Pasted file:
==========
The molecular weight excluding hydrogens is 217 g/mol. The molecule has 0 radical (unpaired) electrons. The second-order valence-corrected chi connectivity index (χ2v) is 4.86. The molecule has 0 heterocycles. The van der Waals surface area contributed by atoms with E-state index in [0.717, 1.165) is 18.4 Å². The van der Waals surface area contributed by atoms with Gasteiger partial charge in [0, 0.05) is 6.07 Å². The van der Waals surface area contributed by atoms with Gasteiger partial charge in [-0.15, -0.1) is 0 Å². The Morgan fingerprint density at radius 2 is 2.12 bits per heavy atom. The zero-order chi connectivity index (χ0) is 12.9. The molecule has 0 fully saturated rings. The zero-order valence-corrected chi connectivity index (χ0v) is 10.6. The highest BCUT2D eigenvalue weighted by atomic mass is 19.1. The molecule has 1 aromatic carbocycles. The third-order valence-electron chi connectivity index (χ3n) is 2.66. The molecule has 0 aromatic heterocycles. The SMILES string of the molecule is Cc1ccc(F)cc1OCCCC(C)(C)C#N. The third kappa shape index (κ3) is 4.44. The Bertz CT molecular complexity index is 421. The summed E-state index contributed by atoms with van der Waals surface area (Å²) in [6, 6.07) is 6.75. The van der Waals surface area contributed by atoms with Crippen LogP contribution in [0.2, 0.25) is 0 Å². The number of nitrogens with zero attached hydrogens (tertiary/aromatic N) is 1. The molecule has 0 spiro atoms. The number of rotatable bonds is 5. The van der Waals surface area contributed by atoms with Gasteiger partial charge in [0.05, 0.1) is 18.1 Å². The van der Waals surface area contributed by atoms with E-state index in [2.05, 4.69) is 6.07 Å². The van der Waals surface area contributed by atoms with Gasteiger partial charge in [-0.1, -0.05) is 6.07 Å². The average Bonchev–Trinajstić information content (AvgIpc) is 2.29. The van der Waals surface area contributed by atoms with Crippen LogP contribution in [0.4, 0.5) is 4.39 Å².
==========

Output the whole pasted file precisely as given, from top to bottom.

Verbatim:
The molecular weight excluding hydrogens is 217 g/mol. The molecule has 0 radical (unpaired) electrons. The second-order valence-corrected chi connectivity index (χ2v) is 4.86. The molecule has 0 heterocycles. The van der Waals surface area contributed by atoms with E-state index in [0.717, 1.165) is 18.4 Å². The van der Waals surface area contributed by atoms with Gasteiger partial charge in [0, 0.05) is 6.07 Å². The van der Waals surface area contributed by atoms with Gasteiger partial charge in [-0.15, -0.1) is 0 Å². The Morgan fingerprint density at radius 2 is 2.12 bits per heavy atom. The zero-order chi connectivity index (χ0) is 12.9. The molecule has 0 fully saturated rings. The zero-order valence-corrected chi connectivity index (χ0v) is 10.6. The highest BCUT2D eigenvalue weighted by atomic mass is 19.1. The molecule has 1 aromatic carbocycles. The third-order valence-electron chi connectivity index (χ3n) is 2.66. The molecule has 0 aromatic heterocycles. The SMILES string of the molecule is Cc1ccc(F)cc1OCCCC(C)(C)C#N. The third kappa shape index (κ3) is 4.44. The Bertz CT molecular complexity index is 421. The summed E-state index contributed by atoms with van der Waals surface area (Å²) in [6, 6.07) is 6.75. The van der Waals surface area contributed by atoms with Crippen LogP contribution in [0.2, 0.25) is 0 Å². The number of nitrogens with zero attached hydrogens (tertiary/aromatic N) is 1. The molecule has 0 spiro atoms. The number of rotatable bonds is 5. The van der Waals surface area contributed by atoms with Gasteiger partial charge in [0.05, 0.1) is 18.1 Å². The van der Waals surface area contributed by atoms with E-state index in [2.05, 4.69) is 6.07 Å². The van der Waals surface area contributed by atoms with Gasteiger partial charge in [-0.1, -0.05) is 6.07 Å². The average Bonchev–Trinajstić information content (AvgIpc) is 2.29. The van der Waals surface area contributed by atoms with Crippen LogP contribution in [0.4, 0.5) is 4.39 Å².